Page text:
Venue: Edificio Povo 2, via Sommarive nr. 9, Povo (TN) - Room B101
at 2:00 p.m.
- Valentina Tosato, Research Scientist at the Yeast Molecular Genetics Group, International Centre for Genetic Engineering and Biotechnology (ICGEB), Trieste,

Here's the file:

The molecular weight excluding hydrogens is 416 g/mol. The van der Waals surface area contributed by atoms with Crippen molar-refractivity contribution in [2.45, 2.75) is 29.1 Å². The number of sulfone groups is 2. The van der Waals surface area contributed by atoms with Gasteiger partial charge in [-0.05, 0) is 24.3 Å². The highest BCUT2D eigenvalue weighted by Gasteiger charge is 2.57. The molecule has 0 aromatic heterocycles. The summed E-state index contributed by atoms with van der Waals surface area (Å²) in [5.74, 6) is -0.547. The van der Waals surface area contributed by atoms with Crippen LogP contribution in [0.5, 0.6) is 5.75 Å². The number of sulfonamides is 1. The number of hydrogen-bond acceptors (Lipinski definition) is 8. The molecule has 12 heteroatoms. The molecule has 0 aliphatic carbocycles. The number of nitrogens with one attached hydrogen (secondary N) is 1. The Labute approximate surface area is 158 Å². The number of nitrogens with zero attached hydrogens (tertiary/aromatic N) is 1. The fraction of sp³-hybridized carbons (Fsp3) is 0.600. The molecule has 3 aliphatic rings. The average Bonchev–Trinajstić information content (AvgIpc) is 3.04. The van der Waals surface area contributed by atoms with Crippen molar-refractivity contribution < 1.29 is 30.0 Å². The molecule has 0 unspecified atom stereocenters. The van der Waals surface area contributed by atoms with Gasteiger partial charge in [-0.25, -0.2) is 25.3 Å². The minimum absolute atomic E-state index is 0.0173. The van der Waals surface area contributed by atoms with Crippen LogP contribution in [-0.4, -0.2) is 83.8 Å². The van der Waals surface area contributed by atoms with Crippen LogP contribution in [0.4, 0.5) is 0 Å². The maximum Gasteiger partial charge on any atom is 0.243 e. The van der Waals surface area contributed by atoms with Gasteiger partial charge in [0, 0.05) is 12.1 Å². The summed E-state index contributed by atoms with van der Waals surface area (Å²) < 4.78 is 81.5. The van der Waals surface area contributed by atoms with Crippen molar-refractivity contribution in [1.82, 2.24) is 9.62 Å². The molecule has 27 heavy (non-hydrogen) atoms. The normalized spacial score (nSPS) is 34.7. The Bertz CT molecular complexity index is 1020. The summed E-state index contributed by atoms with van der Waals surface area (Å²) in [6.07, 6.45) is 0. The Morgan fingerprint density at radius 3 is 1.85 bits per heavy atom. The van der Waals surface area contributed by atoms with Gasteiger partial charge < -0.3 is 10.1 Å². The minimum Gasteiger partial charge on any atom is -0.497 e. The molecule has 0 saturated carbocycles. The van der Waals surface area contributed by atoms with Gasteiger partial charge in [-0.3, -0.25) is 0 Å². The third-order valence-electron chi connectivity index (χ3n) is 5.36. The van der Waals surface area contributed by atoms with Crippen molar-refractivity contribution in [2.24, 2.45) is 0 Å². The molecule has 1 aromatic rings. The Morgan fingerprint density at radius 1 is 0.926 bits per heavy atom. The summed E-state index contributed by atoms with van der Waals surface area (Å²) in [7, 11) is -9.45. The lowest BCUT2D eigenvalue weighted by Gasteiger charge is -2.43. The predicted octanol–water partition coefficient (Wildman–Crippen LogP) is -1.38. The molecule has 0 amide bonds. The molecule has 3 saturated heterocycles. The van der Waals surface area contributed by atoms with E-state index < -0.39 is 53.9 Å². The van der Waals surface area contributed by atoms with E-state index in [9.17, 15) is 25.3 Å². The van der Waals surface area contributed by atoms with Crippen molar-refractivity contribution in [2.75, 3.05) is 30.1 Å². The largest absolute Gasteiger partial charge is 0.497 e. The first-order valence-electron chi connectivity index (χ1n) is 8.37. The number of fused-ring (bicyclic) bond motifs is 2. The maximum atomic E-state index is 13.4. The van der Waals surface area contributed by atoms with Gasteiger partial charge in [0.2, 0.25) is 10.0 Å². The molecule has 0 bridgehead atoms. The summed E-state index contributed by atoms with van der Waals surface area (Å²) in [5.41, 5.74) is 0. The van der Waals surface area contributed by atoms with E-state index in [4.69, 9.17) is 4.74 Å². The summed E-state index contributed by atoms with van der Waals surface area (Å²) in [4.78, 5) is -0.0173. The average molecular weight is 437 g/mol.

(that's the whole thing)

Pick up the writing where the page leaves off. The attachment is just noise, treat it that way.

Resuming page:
In the past, our group developed a system named BIT (Bridge-Induced Translocation) to link together two different yeast chromosomes exploiting the endogenous homologous recombination of Saccharomyces cerevisiae . The BIT translocations are POL32-independent and RAD54-dependent  and generate an increase of gene expression around the breakpoint (local effect) and random gene expression alteration in the genome (general effect) . We demonstrated that the same translocation event between two specific chromosomal loci can lead to a heterogeneous population of translocated cells, different among them by the genotypic and phenotypic point of view [4,5,6]. In mammalian cells, liquid tumors are often associated with chromosomal translocations and occasionally with gene fusions. We therefore decided to perform a targeted BIT in Saccharomyces cerevisiae triggering the fusion of the gene NUP145 (orthologue to hNUP98) and TOP2 (orthologue to to hTOP2B) since translocation between these two genes is responsible for acute myeloid leukemia (AML) in humans . In his way, we could model the molecular triggering of AML in yeast. Thanks to a complex pop-out methodology of the marker used to select for BIT translocant, we succeed in reproducing exactly the same gene fusion found in mammalian cells. The phenotype of the new yeast was weird and was analyzed in details by optical and electron microscopy. The resulting "leukemic" yeast strain can be used as a model to test the role in translocations of oncogenic factors such as P53 and to find new molecular players in translocation events.